Conor Friedesdorf at the Daily Dish posted this article by Rob Dreher on the basis for conservative criticisms of the Cordoba House (aka the “Ground Zero Mosque”). I disagree with Dreher’s presentation of the conservative reasoning against construction, but think that he has a point when he says that one of the most significant problems with the political discourse of today is the failure to recognize that “people on opposite sides of the political spectrum analyze these issues using somewhat different criteria.”
But immediately after making this point, I think Dreher (in citing Haidt) falls prey to the same problem:
“Haidt has found that everyone factors Harm (e.g., “Whom does this hurt?”) and Fairness into their moral thinking, but only people who generally fall onto the conservative side of the American spectrum also factor in Authority, Loyalty, and Purity.”
In using Haidt’s five moral foundations (explained more fully in this pdf, on page 7) to defend the conservative antipathy towards the Cordoba House, Dreher brushes aside valid reasons for opposing the critics of the Cordoba House (Palin, Newt, etc.) based on those same foundations that he claims liberals (like myself) never employ. I think arguments can be made against the construction of the Cordoba House on the basis of the harm that it may cause to those who had family and friends die on 9/11. But more importantly than this, I would say, is the argument that appeals to the “purity” of the American ideal. In Haidt’s formulation of Purity,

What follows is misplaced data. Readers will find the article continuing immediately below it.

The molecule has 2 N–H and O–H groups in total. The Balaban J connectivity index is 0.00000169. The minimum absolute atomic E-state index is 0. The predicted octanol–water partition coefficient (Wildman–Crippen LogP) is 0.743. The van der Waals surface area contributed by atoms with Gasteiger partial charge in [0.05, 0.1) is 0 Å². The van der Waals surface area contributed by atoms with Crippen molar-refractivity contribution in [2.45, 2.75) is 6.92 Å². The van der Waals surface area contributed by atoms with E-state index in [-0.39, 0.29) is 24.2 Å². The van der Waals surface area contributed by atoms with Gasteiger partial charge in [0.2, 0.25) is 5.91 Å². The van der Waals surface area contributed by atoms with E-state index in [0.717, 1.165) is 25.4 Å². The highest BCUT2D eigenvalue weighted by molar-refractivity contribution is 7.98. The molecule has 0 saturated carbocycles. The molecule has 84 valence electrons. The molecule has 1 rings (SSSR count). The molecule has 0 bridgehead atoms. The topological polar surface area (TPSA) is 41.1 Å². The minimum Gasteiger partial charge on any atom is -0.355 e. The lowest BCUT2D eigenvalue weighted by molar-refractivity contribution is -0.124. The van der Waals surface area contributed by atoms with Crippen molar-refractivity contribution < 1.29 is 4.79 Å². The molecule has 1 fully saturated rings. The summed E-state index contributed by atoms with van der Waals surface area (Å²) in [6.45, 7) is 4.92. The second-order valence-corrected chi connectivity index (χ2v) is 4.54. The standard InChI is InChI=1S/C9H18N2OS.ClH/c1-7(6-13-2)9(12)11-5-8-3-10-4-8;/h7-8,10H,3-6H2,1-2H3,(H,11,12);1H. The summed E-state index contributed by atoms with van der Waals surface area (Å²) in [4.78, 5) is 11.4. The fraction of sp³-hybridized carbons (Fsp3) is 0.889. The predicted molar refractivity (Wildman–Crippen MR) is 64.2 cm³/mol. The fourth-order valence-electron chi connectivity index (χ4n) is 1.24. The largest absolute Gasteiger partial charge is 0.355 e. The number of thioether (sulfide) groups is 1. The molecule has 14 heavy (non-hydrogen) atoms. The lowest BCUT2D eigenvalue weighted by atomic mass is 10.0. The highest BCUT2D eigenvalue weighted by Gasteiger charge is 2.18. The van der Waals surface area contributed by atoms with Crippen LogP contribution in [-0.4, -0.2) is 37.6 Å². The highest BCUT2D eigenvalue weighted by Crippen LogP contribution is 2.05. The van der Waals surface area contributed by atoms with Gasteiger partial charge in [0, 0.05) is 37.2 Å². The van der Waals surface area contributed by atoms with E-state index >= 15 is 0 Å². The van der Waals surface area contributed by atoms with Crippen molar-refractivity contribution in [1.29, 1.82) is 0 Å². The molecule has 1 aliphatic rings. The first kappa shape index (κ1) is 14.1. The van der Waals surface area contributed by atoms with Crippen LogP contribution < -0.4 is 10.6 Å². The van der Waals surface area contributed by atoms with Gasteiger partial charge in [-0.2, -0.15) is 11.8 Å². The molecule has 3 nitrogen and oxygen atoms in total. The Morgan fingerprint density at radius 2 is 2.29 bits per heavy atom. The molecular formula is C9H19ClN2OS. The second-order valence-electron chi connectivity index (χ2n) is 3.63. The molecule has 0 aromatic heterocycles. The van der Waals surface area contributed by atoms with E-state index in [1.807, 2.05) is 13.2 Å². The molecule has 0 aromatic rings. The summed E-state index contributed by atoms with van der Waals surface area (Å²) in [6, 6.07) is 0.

“In many cultures, disgust goes beyond such contaminant-related issues and supports a set of virtues and vices linked to bodily activities in general, and religious activities in particular. Those who seem ruled by carnal passions (lust, gluttony, greed, and anger) are seen as debased, impure, and less than human, while those who live so that the soul is in charge of the body (chaste, spiritually minded, pious) are seen as elevated and virtuous” (p. 8 of the pdf linked above).
I view the opposition to the Cordoba House as the result of Haidt’s “carnal passions” (primarily anger, and among politicians, greed), while I think that allowing it’s construction would be to put “the soul in charge of the body,” by holding to the purity of our ideals even at a time when it is the hardest.
My criticism of the Cordoba House opponents is also based on loyalty, or what Haidt terms “ingroup.” Despite the various attacks on Rauf and the Cordoba Initiative, I have seen nothing that would make me question the statement that the Cordoba House “will strive to promote inter-community peace, tolerance and understanding locally in New York City, nationally in America, and globally. ” I think that this is a key moment where America has the chance to say “Yes, you may share a religion with some undesirable people, but who doesn’t? That doesn’t mean you can’t be part of our ingroup, because America welcomes all people.”
Dreher makes a good point about how important it is to recognize that different people make moral judgments based on different factors. But he fails to realize that people can have different assessments of how the same factors should be applied when making those moral judgments.